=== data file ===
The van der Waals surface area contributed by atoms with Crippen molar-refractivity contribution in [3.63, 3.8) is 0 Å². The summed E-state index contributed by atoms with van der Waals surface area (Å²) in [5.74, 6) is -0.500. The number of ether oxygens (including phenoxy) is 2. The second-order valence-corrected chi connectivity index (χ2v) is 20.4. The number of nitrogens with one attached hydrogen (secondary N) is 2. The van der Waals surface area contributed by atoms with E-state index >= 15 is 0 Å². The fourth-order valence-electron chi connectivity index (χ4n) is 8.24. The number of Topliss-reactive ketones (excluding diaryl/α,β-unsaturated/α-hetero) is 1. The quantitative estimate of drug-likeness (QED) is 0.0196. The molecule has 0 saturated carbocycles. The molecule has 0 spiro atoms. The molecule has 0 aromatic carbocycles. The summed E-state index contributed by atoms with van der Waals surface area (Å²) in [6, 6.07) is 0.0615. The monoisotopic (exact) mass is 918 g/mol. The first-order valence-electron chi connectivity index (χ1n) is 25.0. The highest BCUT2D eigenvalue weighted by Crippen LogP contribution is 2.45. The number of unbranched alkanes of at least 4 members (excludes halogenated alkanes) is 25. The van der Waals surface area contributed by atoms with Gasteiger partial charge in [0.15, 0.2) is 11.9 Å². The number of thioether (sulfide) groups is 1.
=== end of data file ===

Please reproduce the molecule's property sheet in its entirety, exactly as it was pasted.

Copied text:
The van der Waals surface area contributed by atoms with Crippen molar-refractivity contribution in [3.63, 3.8) is 0 Å². The summed E-state index contributed by atoms with van der Waals surface area (Å²) in [5.74, 6) is -0.500. The number of ether oxygens (including phenoxy) is 2. The second-order valence-corrected chi connectivity index (χ2v) is 20.4. The number of nitrogens with one attached hydrogen (secondary N) is 2. The van der Waals surface area contributed by atoms with E-state index >= 15 is 0 Å². The fourth-order valence-electron chi connectivity index (χ4n) is 8.24. The number of Topliss-reactive ketones (excluding diaryl/α,β-unsaturated/α-hetero) is 1. The quantitative estimate of drug-likeness (QED) is 0.0196. The molecule has 0 saturated carbocycles. The molecule has 0 spiro atoms. The molecule has 0 aromatic carbocycles. The summed E-state index contributed by atoms with van der Waals surface area (Å²) in [6, 6.07) is 0.0615. The monoisotopic (exact) mass is 918 g/mol. The first-order valence-electron chi connectivity index (χ1n) is 25.0. The highest BCUT2D eigenvalue weighted by Crippen LogP contribution is 2.45. The number of unbranched alkanes of at least 4 members (excludes halogenated alkanes) is 25. The van der Waals surface area contributed by atoms with Gasteiger partial charge in [0.15, 0.2) is 11.9 Å². The number of thioether (sulfide) groups is 1.